All it takes is a serious dive into the concept of information architecture – or, for those who aren’t mired in the seemingly over-technical terms used in Web development, the organization and structure of information – to see it everywhere you turn.
It’s in the music I’ve compulsively organized on iTunes, in the lists I periodically release on the world, in the books I’ve threatened to arrange by Dewey decimal system. It’s in the way I create a hierarchy for my to-do lists and in how I take notes.
High Fidelity becomes not so much a film about an independent record store as much as a manifesto in music architecture, with its lists and classifications and rankings creating a structured view of what makes good music (and where you’d find that good music). A trip to the grocery store becomes a test in correct pathways, a real-life walk through the hierarchy not unlike the food section of Amazon.com or Williams-Sonoma.com.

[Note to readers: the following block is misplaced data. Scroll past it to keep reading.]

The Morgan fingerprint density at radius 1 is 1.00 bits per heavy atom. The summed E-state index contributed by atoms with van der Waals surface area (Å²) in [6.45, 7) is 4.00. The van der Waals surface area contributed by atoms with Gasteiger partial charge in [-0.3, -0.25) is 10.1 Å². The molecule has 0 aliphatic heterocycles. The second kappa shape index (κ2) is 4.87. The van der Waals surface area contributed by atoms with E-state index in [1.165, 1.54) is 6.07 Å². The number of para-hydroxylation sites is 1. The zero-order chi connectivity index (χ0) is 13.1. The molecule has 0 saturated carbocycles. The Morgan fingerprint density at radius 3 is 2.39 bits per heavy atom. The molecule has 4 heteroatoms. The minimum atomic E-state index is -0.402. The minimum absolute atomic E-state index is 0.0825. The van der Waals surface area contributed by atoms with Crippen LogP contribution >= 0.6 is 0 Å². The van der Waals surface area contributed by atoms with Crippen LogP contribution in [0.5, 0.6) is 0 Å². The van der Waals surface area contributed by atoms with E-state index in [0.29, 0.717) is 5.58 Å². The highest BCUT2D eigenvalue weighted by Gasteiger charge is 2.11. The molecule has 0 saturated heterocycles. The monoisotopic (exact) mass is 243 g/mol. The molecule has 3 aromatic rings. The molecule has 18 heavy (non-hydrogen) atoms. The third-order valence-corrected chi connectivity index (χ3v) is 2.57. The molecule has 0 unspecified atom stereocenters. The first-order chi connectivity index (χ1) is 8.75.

Last night, while searching for a graham cracker pie crust, I found that some grocery stores have a long way to go in this regard. Following convention, I searched the baking aisle. Not finding it there, I searched the frozen pie crust section. Then, the cracker aisle. Only after asking a clerk did I find the crust.
Next to the Mexican food.
If this grocery store had been a Web site, this flaw would have been a crucial failure of IA. His excuse: “Well, it’s next to the pie filling.”
My internal response: “Well, then the pie filling is in the wrong place, too.”
I walked out, convinced that I could have organized the store better – and convinced that I was a few steps from jumping into the deep-end of geekery.